Profile: Arlie Herron, a graduate of the Dora High School Class of 1943
Arlie Herron graduated from Dora High School in 1943. “Those days at Dora High School seem like another person, another world,” he remembers.
Herron had a fourth grade teacher, Mr. Dunn, who kept saying to me, "You are going to college, aren't you?" Herron didn't know what he was
talking about, but he remembered his saying that later.
He went to Dora when he was 12 years old. “I didn't fit in. I was from out in the country. I rode a bus about thirty miles each way,” he says.
He was also seen as too young to be there. His age and the fact that he had to commute so far to and from school kept him from participating in any extracurricular activities.
Another teacher that stands out in his mind was Josephine Andrews. “Mrs. Andrews, who showed an interest in me.”
Herron also remembers that Mrs. Andrews’ husband Ivy Paul Andrews had once pitched for the New York Yankees. He taught physical education at Dora during Arlie’s time there.
“I remember they invited me to spend the night at their house so I could go to the high school play.”
Even though Herron was young, he scored high in math so he was exempt from taking the final. He was 16 years old.
Not long after graduation Herron went to live with his father’s family in Goodsprings, Alabama.
His first job was as a helper on a survey crew with the Alabama Power Company.
It was during this time that he kept thinking about the words of his forth-grade teacher, Mr. Dunn. At year’s end, he made his way to Tuscaloosa and enrolled in the University of Alabama.
He majored in Education Music and upon graduation he got a job teaching English at Adel High School in South Georgia.
After three years, he went to Athens to the University of Georgia and enrolled in the graduate program in English.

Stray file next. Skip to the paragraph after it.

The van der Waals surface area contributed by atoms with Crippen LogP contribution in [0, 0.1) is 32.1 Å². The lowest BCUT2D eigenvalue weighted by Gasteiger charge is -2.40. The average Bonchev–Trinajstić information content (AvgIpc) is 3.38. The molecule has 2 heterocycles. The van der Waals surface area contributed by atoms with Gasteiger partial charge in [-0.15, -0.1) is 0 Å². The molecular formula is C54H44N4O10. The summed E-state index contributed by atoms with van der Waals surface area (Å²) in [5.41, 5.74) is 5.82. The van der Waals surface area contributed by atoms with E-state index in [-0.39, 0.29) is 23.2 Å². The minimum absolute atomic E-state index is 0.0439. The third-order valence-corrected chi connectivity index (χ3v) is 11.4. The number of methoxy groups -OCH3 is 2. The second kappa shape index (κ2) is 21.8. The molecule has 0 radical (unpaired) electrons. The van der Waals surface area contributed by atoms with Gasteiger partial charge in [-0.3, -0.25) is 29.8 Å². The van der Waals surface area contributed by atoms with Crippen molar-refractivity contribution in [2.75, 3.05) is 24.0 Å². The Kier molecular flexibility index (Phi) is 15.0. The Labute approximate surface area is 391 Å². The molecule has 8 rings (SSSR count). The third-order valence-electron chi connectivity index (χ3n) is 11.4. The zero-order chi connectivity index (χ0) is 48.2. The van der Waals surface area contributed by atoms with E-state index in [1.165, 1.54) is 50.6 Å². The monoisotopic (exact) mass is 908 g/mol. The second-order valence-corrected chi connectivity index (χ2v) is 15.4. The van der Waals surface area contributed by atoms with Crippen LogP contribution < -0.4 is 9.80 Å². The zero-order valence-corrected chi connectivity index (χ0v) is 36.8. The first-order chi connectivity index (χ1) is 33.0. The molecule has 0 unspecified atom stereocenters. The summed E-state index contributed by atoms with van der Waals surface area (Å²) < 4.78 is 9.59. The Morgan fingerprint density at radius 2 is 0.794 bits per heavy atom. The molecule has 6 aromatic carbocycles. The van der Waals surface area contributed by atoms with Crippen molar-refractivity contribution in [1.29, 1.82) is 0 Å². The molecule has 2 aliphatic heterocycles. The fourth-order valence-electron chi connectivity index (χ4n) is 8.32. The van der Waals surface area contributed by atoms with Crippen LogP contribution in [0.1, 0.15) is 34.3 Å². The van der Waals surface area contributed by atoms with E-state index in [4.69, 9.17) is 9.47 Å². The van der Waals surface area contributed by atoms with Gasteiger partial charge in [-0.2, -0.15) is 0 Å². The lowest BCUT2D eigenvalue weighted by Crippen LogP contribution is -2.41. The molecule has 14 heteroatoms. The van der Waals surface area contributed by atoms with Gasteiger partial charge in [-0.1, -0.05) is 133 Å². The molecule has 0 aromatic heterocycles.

He taught there while finishing up his Master's Degree and afterwards got a job in the English Dept. at the Univ. of Chattanooga, which later became the University of Tennessee at Chattanooga.
After 371/2 years, teaching there, he retired in 1999 as Head of the Eng. Dept.
“I took a five year seminar on India with Columbia University and spent two summers in India after that,” he says. He later returned to India on a mission trip.
“I taught classes on India for thirty years. I also taught classes on the writing of William Faulkner for thirty-five years,” he says.
Herron was twice awarded the Outstanding Teacher of the Year by the University of Tennessee alumni association.
Now retired, he lives with his wife, Sarah in Ooltewah, TN, which is 20 miles outside of Chattanooga.
The Herron’s have four children, five grandchildren, and a great grandson.
“The children live in Tenn. and we visit each other often,” he said. Sarah and Arlie are members of the Ooltewah United Methodist Church and attend Service and every Sunday.
He passes the time these days reading, surfing the web, taking long walks, and watching TV.
His main ambition in retirement is to take better photographs. He had two shows of his photographs at the University of Mississippi, entitled 'After Reading Faulkner'. These were pictures made in North Mississippi.
Sunday, Nov. 17, is Arlie’s birthday. He'll be eighty-six.